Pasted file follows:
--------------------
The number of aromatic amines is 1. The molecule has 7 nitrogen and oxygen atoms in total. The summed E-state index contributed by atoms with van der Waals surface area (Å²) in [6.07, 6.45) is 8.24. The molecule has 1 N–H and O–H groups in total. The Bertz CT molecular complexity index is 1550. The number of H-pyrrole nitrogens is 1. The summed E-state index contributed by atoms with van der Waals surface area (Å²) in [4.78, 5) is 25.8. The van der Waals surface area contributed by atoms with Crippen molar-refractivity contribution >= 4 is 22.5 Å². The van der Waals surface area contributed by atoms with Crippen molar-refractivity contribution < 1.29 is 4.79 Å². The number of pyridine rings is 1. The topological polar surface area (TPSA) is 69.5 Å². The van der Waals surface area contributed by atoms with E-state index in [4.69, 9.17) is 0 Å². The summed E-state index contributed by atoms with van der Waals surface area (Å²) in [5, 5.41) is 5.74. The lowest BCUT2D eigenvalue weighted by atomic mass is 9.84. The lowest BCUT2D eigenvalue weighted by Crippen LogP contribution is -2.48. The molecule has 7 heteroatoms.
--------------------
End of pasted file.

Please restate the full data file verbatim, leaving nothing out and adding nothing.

The number of aromatic amines is 1. The molecule has 7 nitrogen and oxygen atoms in total. The summed E-state index contributed by atoms with van der Waals surface area (Å²) in [6.07, 6.45) is 8.24. The molecule has 1 N–H and O–H groups in total. The Bertz CT molecular complexity index is 1550. The number of H-pyrrole nitrogens is 1. The summed E-state index contributed by atoms with van der Waals surface area (Å²) in [4.78, 5) is 25.8. The van der Waals surface area contributed by atoms with Crippen molar-refractivity contribution >= 4 is 22.5 Å². The van der Waals surface area contributed by atoms with Crippen molar-refractivity contribution < 1.29 is 4.79 Å². The number of pyridine rings is 1. The topological polar surface area (TPSA) is 69.5 Å². The van der Waals surface area contributed by atoms with E-state index in [4.69, 9.17) is 0 Å². The summed E-state index contributed by atoms with van der Waals surface area (Å²) in [5, 5.41) is 5.74. The lowest BCUT2D eigenvalue weighted by atomic mass is 9.84. The lowest BCUT2D eigenvalue weighted by Crippen LogP contribution is -2.48. The molecule has 7 heteroatoms.